Last Saturday I wrote an article that asked the question, "Is there a Bogeyman in Senate Bill 2186?" My purpose in writing that article was to try to raise awareness about a bill that it seemed nobody was really questioning and which had flown through the Senate unopposed. Well, I believe I can now say with certainty that not only is there a Bogeyman in this bill, but it needs to be killed when it comes back to the floor of the House.
In the aforementioned article I wrote:
"…the bill completely empowers the Superintendent of Public Instruction to ‘provide the school with a waiver of any state statute or rule or provide authorization necessary for implementation of the plan.’ Yes, you read it right. She – and she alone – can waive any existing statute or rule in relation to education to make an innovation happen. That’s a lot of power in one office."
And that is the Bogeyman in the bill. Oddly enough, this has been confirmed for me through another bill that is currently being considered in the Senate Education Committee– that being House Bill 1389, which would allow parents to "opt a child of the parent out of any survey or testing that is not a part of a curriculum, to which the parent has a philosophical, moral, or religious objection."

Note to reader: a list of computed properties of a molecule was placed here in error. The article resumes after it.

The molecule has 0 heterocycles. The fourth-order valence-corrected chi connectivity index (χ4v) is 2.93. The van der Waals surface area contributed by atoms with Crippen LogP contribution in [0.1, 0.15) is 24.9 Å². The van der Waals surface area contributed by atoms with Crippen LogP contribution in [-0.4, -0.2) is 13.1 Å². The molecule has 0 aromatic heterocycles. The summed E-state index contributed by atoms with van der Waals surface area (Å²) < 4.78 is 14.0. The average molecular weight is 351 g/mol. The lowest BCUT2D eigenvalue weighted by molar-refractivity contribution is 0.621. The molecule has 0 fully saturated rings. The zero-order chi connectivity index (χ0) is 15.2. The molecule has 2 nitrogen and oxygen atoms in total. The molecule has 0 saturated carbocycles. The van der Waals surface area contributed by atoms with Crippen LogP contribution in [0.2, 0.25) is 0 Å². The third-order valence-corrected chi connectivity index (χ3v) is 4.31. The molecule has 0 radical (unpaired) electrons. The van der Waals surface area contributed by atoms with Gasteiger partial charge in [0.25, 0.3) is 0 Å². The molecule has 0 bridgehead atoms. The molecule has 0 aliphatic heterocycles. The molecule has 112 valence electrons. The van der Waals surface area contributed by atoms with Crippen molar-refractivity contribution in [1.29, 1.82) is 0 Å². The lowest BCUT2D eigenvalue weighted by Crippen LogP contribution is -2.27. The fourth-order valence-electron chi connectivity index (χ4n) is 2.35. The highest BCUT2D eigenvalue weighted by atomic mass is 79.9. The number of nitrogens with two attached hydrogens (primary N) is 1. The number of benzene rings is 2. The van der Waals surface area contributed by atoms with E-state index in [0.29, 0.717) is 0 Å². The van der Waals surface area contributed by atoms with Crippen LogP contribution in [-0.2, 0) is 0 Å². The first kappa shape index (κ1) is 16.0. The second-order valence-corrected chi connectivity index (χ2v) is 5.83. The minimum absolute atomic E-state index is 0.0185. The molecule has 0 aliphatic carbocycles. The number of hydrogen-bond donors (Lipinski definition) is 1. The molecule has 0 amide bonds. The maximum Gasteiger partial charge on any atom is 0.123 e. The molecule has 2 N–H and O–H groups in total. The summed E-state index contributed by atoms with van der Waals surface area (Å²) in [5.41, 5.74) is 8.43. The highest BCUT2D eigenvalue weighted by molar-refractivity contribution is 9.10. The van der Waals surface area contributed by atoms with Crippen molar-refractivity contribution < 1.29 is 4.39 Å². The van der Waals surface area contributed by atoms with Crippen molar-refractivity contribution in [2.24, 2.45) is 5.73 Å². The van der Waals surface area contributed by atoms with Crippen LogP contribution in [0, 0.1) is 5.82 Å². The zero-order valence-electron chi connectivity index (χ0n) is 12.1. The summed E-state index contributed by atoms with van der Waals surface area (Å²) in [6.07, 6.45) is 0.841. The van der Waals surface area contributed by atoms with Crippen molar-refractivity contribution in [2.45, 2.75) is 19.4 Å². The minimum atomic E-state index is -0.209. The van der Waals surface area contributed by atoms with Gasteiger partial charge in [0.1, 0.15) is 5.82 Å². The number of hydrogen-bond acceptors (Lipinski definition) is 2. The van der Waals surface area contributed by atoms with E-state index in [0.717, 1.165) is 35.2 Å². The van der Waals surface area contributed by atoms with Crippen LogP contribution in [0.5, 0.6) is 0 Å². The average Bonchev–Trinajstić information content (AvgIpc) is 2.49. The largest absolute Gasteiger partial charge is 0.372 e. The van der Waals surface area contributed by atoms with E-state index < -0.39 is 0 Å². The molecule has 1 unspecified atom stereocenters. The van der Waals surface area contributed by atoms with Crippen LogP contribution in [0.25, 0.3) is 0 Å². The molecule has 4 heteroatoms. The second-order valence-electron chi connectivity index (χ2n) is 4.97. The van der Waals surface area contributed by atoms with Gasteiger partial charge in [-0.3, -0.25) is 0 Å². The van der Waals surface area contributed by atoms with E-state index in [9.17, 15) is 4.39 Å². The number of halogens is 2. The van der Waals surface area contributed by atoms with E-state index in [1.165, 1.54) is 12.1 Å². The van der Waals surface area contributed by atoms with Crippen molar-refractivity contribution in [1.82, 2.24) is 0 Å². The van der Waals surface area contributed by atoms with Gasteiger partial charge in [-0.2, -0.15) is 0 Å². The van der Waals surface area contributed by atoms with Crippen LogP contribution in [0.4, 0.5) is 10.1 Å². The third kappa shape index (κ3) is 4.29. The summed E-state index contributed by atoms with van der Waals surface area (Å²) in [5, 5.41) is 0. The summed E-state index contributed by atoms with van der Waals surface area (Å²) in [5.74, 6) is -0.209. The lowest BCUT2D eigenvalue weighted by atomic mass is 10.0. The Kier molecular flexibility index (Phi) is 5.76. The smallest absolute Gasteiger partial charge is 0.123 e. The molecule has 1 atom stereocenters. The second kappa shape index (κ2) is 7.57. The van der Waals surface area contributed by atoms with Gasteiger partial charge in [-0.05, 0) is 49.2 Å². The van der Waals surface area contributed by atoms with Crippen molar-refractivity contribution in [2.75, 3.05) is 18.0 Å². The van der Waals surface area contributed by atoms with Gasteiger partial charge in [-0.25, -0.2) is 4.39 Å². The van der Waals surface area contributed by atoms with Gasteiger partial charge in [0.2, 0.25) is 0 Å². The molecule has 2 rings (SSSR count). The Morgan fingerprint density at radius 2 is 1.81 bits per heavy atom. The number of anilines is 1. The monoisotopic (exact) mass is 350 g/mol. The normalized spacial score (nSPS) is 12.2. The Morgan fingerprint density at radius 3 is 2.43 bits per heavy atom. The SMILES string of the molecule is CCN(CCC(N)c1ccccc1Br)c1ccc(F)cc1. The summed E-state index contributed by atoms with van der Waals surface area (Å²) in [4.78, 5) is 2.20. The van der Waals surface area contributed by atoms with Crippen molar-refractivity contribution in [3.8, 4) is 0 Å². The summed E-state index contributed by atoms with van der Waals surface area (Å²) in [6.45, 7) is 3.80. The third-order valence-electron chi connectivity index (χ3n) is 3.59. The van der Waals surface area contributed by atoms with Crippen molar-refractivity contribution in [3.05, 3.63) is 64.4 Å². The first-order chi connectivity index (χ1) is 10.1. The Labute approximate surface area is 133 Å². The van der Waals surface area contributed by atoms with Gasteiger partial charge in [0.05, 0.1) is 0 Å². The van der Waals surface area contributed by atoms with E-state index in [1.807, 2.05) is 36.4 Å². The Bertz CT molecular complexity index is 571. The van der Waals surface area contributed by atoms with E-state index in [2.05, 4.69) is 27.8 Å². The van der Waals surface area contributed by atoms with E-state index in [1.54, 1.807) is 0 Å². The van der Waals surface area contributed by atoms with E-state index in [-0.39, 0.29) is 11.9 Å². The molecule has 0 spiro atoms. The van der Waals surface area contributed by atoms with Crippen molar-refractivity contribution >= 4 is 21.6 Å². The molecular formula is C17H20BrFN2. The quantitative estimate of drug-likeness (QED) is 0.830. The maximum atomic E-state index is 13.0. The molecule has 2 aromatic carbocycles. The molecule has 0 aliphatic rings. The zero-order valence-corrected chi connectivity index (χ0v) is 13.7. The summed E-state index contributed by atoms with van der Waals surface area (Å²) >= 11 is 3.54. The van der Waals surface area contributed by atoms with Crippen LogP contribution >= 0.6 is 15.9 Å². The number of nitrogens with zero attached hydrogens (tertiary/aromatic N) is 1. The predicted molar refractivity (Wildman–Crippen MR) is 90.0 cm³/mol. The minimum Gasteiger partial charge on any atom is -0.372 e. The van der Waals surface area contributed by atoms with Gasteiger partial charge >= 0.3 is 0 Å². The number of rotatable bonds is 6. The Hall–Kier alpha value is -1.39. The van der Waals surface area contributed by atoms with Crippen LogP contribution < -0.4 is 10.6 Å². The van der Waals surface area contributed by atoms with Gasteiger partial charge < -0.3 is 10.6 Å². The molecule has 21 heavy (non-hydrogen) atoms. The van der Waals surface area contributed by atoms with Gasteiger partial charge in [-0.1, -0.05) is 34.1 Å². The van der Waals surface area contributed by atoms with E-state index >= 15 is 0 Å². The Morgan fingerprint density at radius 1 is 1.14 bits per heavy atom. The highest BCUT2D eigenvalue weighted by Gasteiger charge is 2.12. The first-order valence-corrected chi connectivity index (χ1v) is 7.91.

Imagine this… suppose HB 1389 passes. This bill (and any other existing or future "statute or rule") could be completely overridden by the Superintendent of Public Instruction under the authority of SB 2186 when implementing an "innovative education program."
The entire purpose of HB 1389 is to empower parents in their children’s education. Yet, parents could be completely undermined by one bill that so far not even one legislator has had the courage to step forward and oppose.
SB 2186 will soon return to the House floor. Unless there’s a tidal wave of opposition to convince legislators that the bill needs to die; parents risk losing any control they currently have – and any they might later have – over the education of their children.
The best way to get rid of the Bogeyman is to turn the lights on. And time is running out to turn the lights on for the legislators in the House.